Hamil with Care

Q&A with Hannibal Buress

Hannibal Buress is everywhere these days. The unflappable comic from Chicago plays Ilana’s intermittent love interest on Broad City, serves as ambivalent co-host on the anarchic Eric Andre Show and has a role on the new Netflix dramedy Easy. He’s also got three standup specials on Netflix, prompting one fan to tweet the following:

which Buress obligingly—and endearingly—retweeted. He doesn’t seem to take himself or his career too seriously, which has led to some magically absurd moments in entertainment, from his emergence as a rapper (of sorts) to his joke takedown of Bill Cosby that improbably resulted in the alleged serial rapist’s downfall. (Buress has absolutely no interest in talking about that, as you’ll see.) Most recently, Buress appears to give hostile interviewee Flavor Flav a roundhouse kick to the face on The Eric Andre Show:

Buress has a knack for matter-of-factly navigating strange cultural terrain in a way that seems downright sensible. He can make the mainstream seem inconceivably absurd, and vice versa.

Currently he’s touring the country with his latest standup show, The Hannibal Montanibal Experience, and he’ll be appearing at the Paramount on October 15.  I talked with him over the phone about his recent spate of TV gigs, hip-hop and his robot replacement.

You’ve got a lot of stuff going on right now but you seem like a pretty mellow dude. Do you use any stress management techniques?
No, not really. It’s just the tour right now. It’s not really tough work doing shows; there are things that annoy me at times but I’m usually able to put it in perspective. I don’t work at a fast food restaurant or have a stuffy office gig so I’m able to manage doing comedy and entertainment without freaking out.

You’re on a bunch of shows right now. I’m not gonna ask you to name which one’s your favorite, but if you had a criteria for favorite show, what would it be?
My favorite show would never require me to be there before noon and I’d work about four hours and leave. They’d have an Xbox with NBA 2K17 and the UFC game. Good material, good writing, a later schedule and a comfortable setting and I’m happy.

I agreed to do a favor for somebody and then they hit me up: “Your pickup for the shoot is at 5:30 in the morning.” I was like, “Motherfucker, I’m getting $300 for this, what the fuck is wrong with y’all, having me come through at 5:30 in the morning?”

It was one of those things where the reality didn’t hit me ‘til the day before. I don’t wanna live my night where I have to be ready at 5:30 in the morning! That shit was terrible, man.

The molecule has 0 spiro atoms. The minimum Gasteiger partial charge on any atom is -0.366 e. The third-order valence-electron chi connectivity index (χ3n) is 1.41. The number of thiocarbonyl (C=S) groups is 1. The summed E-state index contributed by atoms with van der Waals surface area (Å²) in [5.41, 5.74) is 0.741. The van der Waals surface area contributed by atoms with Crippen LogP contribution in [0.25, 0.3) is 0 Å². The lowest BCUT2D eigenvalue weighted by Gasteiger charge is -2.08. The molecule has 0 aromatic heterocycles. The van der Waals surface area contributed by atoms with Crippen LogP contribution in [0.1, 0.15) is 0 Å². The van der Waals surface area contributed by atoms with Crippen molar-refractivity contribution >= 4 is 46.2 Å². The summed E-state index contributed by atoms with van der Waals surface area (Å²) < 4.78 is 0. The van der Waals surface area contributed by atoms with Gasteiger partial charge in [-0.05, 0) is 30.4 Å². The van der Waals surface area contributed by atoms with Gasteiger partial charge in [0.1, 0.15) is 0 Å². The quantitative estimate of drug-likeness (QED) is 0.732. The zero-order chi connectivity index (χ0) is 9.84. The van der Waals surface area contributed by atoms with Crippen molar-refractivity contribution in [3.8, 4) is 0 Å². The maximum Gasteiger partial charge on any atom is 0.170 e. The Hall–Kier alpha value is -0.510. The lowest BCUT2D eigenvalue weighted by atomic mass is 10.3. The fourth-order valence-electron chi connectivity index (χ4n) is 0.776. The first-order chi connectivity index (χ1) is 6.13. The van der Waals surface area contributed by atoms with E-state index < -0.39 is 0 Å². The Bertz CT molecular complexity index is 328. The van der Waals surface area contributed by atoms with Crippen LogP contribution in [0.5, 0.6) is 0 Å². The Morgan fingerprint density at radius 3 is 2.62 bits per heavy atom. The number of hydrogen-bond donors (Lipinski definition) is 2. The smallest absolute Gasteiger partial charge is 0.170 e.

You’ve also branched out into rap and DJing. If you had to choose another form of music to perform other than hip-hop, what would it be?
R&B? Is that too close? [Laughs] Because R&B is usually sexual and you can maneuver from there.

I guess being good at keyboard or piano would be awesome. You might be in a hotel lobby and you could just jump on that shit and show off.

You have a robot musician as a stand-in on The Eric Andre Show. Does Robot Hannibal creep you out?
It’s what needed to be done. I get tired of Eric’s shit and I didn’t wanna be there. That’s what it was: Eric Andre Show has some early mornings, too. So I said, “Hey man, I’m tired of this early morning shit, you gotta get somebody else up in here.”

So they got a robot. The robot’s great.

It really looks like you, too.
Yeah. I don’t feel threatened by a robot, because I’m not a Target cashier, so no robot is gonna take my job. But I’m okay if a robot subs in for a little bit.

You could franchise him out like MF Doom and send him to performances.
I don’t know about that. If my standup persona was a masked man I could maybe pull that off. I don’t know how well that’s worked out for him; I don’t see many MF Doom tour dates on the books. [Laughs] It might’ve been fun but it doesn’t look like it was a good long-term plan.

Obviously you’ve talked about it a thousand times, but you calling out Cosby set off this chain of events–
Boring! Boring! Boring! Boring!

Okay then. But you also break down rappers’ lyrics. You’re touring bigger venues now, and you have specials coming out more often. Does that play into what you’re gonna do onstage, wondering whether someone’s gonna be pissed off?
Nah. The rap stuff I never put in specials because that shit costs like $15,000 or $30,000 a pop to license. As much as I like the rap jokes I’m not paying five figures to put ‘em in, so it’s really just a part of my live show.


As far as people hearing what I say, I think I do it mostly in a playful way. Most of it is not mean-spirited. It comes from a love of the music and having an ear for stuff in the music that stands out to me. I haven’t really had any problems at all.

You don’t think about whether this is gonna start a beef–
If somebody gets mad about a bit where I talk about one of their lyrics playfully, well, there’s worse things that have been said about rappers by other rappers.

See Hannibal Buress October 15 at the Paramount.